I asked the waitress why the truck was gassing us, when clearly, we ought not to be gassed. Her answer was classic: “It’s the city ... or county spraying.” Which sort of means, it’s OK, because they know what they’re doing. Or if they don’t, we can’t do anything about it, anyways. Once my friend Colin, who is a physician, figured out what was happening, we all took our food and beverages and moved inside. But by then, we had a patina of pesticide about us. I also tried to study why another half dozen people continued to sit outside and feed while they were also being sprayed. Perhaps they already knew the city or county had approved it.
Sanford has tried to get rid of its midge problem for years now, doing everything under the sun except trying to clean up the lake. In 1977, the Greater Sanford Chamber commissioned a study on the midge affliction and found that it resulted in a loss of $3 to $4 million a year in business. While the midges might be tiny, this wasn’t small change. About a decade ago, the city spent about $100,000 to equip a large barge that would sort of suck all the midges to their teensy little bug deaths. But a storm came and washed it ashore. Later, the midge season didn’t arrive on time, and the barge sat there forlorn, bereft of midges. By the time they did come, everyone had lost hope and the midge barge had lost funding. Now there are three small midge barges, which function like giant bug lights. Photovoltaics energize the lights by day; by night, the soft glow draws the midges like entomological sirens to their inglorious dissolution. Sort of like little singles bars for insects.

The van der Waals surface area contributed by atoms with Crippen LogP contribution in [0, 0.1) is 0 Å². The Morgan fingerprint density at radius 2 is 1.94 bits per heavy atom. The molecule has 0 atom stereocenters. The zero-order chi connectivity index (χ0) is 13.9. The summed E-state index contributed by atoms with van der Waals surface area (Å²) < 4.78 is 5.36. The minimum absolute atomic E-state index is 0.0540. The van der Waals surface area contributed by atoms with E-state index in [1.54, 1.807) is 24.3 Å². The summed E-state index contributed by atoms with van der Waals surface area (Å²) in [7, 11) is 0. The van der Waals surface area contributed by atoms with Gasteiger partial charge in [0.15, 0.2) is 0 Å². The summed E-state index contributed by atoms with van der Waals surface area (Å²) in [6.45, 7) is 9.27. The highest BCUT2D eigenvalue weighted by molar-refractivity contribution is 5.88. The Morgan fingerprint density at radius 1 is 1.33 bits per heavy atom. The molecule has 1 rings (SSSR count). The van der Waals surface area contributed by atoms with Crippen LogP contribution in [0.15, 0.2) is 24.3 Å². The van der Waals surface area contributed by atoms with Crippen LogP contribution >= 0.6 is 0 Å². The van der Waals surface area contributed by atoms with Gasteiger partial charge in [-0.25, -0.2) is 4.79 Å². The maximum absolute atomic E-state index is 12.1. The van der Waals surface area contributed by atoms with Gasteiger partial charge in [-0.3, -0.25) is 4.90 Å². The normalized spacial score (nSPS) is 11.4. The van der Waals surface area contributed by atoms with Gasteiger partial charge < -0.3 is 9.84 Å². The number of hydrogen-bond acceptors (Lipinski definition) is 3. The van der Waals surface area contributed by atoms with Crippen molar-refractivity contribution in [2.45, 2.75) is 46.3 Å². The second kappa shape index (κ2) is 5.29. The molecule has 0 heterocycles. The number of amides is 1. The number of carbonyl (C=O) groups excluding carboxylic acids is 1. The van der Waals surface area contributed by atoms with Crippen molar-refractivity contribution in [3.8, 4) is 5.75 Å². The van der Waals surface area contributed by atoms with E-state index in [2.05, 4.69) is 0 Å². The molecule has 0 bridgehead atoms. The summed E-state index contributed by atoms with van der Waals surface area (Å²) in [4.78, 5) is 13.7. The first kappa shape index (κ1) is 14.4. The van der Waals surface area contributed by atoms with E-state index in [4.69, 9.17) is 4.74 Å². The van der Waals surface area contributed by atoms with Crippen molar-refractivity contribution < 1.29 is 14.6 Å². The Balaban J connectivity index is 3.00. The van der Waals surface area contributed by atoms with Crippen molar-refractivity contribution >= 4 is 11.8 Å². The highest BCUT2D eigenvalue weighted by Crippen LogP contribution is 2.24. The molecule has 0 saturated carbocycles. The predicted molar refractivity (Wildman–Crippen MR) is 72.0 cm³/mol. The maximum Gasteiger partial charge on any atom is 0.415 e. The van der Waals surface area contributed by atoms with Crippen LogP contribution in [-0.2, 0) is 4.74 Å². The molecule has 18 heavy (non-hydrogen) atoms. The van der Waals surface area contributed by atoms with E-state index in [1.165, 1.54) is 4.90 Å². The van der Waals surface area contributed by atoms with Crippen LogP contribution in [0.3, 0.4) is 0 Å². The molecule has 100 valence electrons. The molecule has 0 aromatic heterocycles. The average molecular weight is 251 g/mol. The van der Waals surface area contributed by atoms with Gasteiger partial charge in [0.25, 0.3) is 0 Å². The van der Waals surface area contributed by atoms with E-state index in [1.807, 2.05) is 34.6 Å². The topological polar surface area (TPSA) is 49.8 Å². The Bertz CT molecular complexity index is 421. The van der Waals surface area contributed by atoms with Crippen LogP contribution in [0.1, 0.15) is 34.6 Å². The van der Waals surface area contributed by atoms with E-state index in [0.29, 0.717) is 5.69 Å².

This has been going on for years now, long enough so that researchers have written papers and even chapters in books about it all. In 1987, one Florida entomologist with a sense of humor actually described the adult form of a particular species of the midge as Dicrotendipes thanatogratus – for Jerry Garcia’s former iconic rock swarm, the “Grateful Dead.”